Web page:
Other names: Targretin
Bexarotene is being tested for its ability to boost myelin repair. It is taken as tablets once daily.
Bexarotene for myelin repair: Phase II
Bexarotene is being tested for its potential to repair myelin. It is currently used to treat certain types of skin cancer and is taken as tablets once daily.
- Bexarotene targets the retinoid X receptor on oligodendrocytes and stimulates myelin production
- In laboratory studies, bexarotene has shown the potential to repair myelin
- Side effects of bexarotene include increased levels of fats in the blood (cholesterol and triglycerides), reduced numbers of white blood cells, lower levels of thyroid hormones (hypothyroidism), itchy rash, headaches, vomiting and diarrhoea
How does bexarotene work?
Myelin is a fatty protein that forms a sheath around the axons of nerve cells - the part of the cell that transmits messages to other nerve cells. Myelin acts as insulation to the axon and helps maintain the speed of transmission of messages. In the central nervous system, myelin is produced by cells called oligodendrocytes.
Damage to myelin (or demyelination) caused by multiple sclerosis interrupts or blocks nerve messages. In the earlier stages of MS, oligodendrocytes can often repair areas of damaged myelin - a process known as remyelination. As MS becomes more established, these cells stop functioning or are killed off and myelin is not repaired, resulting in increasing disability.
Bexarotene binds to special locations (receptors), called retinoid X receptors, on oligodendrocytes. Laboratory studies have found that drugs which act on these receptors can encourage oligodendrocytes to remyelinate, offering the potential to reverse damage caused by MS and improve symptoms.
Bexarotene is currently used as a treatment for certain types of skin cancer.
How is bexarotene taken?
Bexarotene is taken as tablets, once daily.
What are the results so far?
So far, laboratory studies have identified a role for the retinoid X receptor in the control of myelin repair. Animal studies have suggested that bexarotene, a drug which acts on these receptors, may promote remyelination, offering the potential to reverse damage caused by MS and improve symptoms. Bexarotene has not previously been tested in multiple sclerosis.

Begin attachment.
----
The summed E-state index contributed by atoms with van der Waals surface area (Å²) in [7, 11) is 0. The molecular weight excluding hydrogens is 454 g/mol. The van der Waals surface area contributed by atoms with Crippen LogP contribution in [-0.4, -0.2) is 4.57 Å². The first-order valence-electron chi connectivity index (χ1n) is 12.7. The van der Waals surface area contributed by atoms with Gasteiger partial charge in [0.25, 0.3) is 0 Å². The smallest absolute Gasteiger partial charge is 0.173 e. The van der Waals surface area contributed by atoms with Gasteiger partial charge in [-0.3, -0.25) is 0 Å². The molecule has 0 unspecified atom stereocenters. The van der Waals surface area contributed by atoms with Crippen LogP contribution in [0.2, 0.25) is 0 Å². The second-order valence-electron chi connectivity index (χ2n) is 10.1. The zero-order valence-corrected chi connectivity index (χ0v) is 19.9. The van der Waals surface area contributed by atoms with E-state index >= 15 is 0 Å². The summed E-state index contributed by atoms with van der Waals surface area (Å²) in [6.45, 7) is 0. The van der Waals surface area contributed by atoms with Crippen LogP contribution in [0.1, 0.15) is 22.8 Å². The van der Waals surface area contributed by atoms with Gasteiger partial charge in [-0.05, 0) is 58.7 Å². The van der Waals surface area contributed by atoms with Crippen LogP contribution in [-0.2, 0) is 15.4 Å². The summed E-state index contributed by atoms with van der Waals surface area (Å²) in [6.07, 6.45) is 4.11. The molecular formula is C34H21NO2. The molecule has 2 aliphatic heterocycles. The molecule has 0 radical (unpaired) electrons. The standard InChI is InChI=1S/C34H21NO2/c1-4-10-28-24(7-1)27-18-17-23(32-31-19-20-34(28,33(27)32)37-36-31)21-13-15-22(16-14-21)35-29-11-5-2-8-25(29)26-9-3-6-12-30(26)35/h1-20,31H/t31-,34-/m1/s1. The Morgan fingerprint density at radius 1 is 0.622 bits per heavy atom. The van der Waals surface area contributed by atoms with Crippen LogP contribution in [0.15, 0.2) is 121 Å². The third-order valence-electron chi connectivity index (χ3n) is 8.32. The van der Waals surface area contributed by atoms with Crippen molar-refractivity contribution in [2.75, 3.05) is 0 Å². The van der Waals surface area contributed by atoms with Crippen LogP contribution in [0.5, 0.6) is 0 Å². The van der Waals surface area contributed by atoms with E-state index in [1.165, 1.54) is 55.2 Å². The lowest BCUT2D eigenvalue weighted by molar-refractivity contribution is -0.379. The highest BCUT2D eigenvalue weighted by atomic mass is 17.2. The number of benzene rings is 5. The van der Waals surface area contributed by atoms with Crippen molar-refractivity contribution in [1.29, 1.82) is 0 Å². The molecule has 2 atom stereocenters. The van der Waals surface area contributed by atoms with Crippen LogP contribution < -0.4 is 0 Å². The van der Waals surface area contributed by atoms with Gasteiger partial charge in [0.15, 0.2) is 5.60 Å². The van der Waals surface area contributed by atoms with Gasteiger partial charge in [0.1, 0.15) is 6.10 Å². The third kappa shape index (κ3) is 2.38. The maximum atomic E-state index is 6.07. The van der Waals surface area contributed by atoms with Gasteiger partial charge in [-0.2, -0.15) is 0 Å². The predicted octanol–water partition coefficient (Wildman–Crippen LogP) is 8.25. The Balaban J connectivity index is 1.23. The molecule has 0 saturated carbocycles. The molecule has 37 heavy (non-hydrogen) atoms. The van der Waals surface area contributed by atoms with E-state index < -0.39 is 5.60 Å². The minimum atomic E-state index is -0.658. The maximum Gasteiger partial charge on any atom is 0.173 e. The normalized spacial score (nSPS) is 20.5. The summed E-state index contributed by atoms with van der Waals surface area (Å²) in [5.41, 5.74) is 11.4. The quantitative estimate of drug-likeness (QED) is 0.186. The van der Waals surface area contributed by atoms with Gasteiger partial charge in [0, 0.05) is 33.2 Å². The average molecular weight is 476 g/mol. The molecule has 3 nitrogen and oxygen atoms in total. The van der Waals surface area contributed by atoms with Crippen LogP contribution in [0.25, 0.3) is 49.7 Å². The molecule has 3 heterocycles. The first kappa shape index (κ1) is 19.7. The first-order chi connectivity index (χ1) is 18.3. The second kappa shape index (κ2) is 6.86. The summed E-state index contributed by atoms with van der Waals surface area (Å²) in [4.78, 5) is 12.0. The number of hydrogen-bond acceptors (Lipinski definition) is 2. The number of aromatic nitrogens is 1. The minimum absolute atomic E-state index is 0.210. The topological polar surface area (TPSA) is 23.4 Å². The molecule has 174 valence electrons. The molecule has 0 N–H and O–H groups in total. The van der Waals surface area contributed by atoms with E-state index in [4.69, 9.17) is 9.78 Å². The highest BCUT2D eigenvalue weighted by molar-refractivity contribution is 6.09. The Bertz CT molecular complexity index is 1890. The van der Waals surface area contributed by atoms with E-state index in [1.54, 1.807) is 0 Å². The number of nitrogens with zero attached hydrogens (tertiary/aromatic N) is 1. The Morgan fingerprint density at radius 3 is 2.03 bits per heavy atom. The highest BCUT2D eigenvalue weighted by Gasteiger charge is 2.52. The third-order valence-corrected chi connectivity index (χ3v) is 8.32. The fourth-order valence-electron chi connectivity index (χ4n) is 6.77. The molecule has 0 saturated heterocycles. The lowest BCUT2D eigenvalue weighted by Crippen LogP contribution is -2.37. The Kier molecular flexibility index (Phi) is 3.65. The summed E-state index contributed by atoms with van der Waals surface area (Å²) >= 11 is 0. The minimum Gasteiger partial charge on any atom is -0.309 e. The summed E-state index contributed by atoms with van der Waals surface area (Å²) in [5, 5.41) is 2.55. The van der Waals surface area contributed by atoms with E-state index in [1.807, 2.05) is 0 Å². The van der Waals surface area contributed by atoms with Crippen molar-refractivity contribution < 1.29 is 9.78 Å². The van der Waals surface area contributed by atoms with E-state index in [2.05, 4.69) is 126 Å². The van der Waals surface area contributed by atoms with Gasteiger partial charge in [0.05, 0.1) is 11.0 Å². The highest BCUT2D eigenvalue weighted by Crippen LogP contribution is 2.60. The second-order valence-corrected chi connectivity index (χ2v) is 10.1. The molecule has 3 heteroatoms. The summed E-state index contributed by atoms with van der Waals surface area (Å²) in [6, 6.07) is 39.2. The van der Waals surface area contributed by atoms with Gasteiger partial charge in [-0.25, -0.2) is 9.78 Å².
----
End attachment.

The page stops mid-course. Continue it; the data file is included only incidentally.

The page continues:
What further research is planned?
- Bexarotene compared to placebo
This phase II study is recruiting 50 people with relapsing remitting MS who are currently taking a “first-line” disease modifying drug, which includes Avonex, Betaferon, Extavia, Plegridy, Rebif, Copaxone, Brabio, Aubagio and Tecfidera. Half of the participants will take bexarotene and half will take placebo for six months, in addition to their current disease modifying drug. The main aim of the study is to monitor the safety of taking bexarotene in people with RRMS. In addition, the study will assess whether bexarotene can promote remyelination by comparing MRI scans, measuring EDSS and visual evoked potentials.
Further details of this study.
All participants have now completed their treatments. Results of the study are expected in September 2019.
In a series of blogs and vlogs, Hellie, a person with MS, chronicles her journey taking part in this clinical trial.
The most common side effects of bexarotene include changes in levels of fats in the blood (cholesterol and triglycerides), reduced numbers of white blood cells, lower levels of thyroid hormones (hypothyroidism), itchy rash, headaches, vomiting and diarrhoea.